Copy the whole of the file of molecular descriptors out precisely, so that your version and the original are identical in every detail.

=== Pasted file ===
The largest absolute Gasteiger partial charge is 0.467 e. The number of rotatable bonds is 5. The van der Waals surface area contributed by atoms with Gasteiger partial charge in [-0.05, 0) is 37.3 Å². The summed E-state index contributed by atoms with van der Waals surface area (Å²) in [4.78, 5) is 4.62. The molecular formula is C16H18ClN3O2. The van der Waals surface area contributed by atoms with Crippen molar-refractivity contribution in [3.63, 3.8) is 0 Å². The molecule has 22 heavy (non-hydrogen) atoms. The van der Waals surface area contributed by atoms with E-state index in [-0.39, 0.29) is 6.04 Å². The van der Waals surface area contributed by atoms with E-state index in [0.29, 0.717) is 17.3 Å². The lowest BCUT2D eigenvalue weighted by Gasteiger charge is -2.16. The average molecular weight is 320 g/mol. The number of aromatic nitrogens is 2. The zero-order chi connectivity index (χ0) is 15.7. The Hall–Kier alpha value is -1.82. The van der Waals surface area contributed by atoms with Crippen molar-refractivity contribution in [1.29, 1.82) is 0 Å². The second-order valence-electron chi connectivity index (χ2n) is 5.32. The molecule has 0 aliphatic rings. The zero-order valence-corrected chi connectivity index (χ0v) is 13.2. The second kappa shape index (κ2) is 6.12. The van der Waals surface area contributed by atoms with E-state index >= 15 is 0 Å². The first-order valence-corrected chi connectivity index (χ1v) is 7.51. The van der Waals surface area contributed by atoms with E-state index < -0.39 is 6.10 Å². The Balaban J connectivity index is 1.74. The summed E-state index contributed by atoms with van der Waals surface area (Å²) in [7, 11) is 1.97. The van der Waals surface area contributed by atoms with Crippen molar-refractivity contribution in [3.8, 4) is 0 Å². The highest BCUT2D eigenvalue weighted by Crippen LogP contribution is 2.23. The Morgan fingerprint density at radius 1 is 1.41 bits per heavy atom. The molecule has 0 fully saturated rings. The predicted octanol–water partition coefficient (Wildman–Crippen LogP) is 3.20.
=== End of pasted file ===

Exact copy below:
The largest absolute Gasteiger partial charge is 0.467 e. The number of rotatable bonds is 5. The van der Waals surface area contributed by atoms with Gasteiger partial charge in [-0.05, 0) is 37.3 Å². The summed E-state index contributed by atoms with van der Waals surface area (Å²) in [4.78, 5) is 4.62. The molecular formula is C16H18ClN3O2. The van der Waals surface area contributed by atoms with Crippen molar-refractivity contribution in [3.63, 3.8) is 0 Å². The molecule has 22 heavy (non-hydrogen) atoms. The van der Waals surface area contributed by atoms with E-state index in [-0.39, 0.29) is 6.04 Å². The van der Waals surface area contributed by atoms with E-state index in [0.29, 0.717) is 17.3 Å². The lowest BCUT2D eigenvalue weighted by Gasteiger charge is -2.16. The average molecular weight is 320 g/mol. The number of aromatic nitrogens is 2. The zero-order chi connectivity index (χ0) is 15.7. The Hall–Kier alpha value is -1.82. The van der Waals surface area contributed by atoms with Crippen molar-refractivity contribution in [1.29, 1.82) is 0 Å². The second-order valence-electron chi connectivity index (χ2n) is 5.32. The molecule has 0 aliphatic rings. The zero-order valence-corrected chi connectivity index (χ0v) is 13.2. The second kappa shape index (κ2) is 6.12. The van der Waals surface area contributed by atoms with E-state index >= 15 is 0 Å². The first-order valence-corrected chi connectivity index (χ1v) is 7.51. The van der Waals surface area contributed by atoms with E-state index < -0.39 is 6.10 Å². The Balaban J connectivity index is 1.74. The summed E-state index contributed by atoms with van der Waals surface area (Å²) in [7, 11) is 1.97. The van der Waals surface area contributed by atoms with Crippen molar-refractivity contribution in [3.8, 4) is 0 Å². The highest BCUT2D eigenvalue weighted by Crippen LogP contribution is 2.23. The Morgan fingerprint density at radius 1 is 1.41 bits per heavy atom. The molecule has 0 fully saturated rings. The predicted octanol–water partition coefficient (Wildman–Crippen LogP) is 3.20.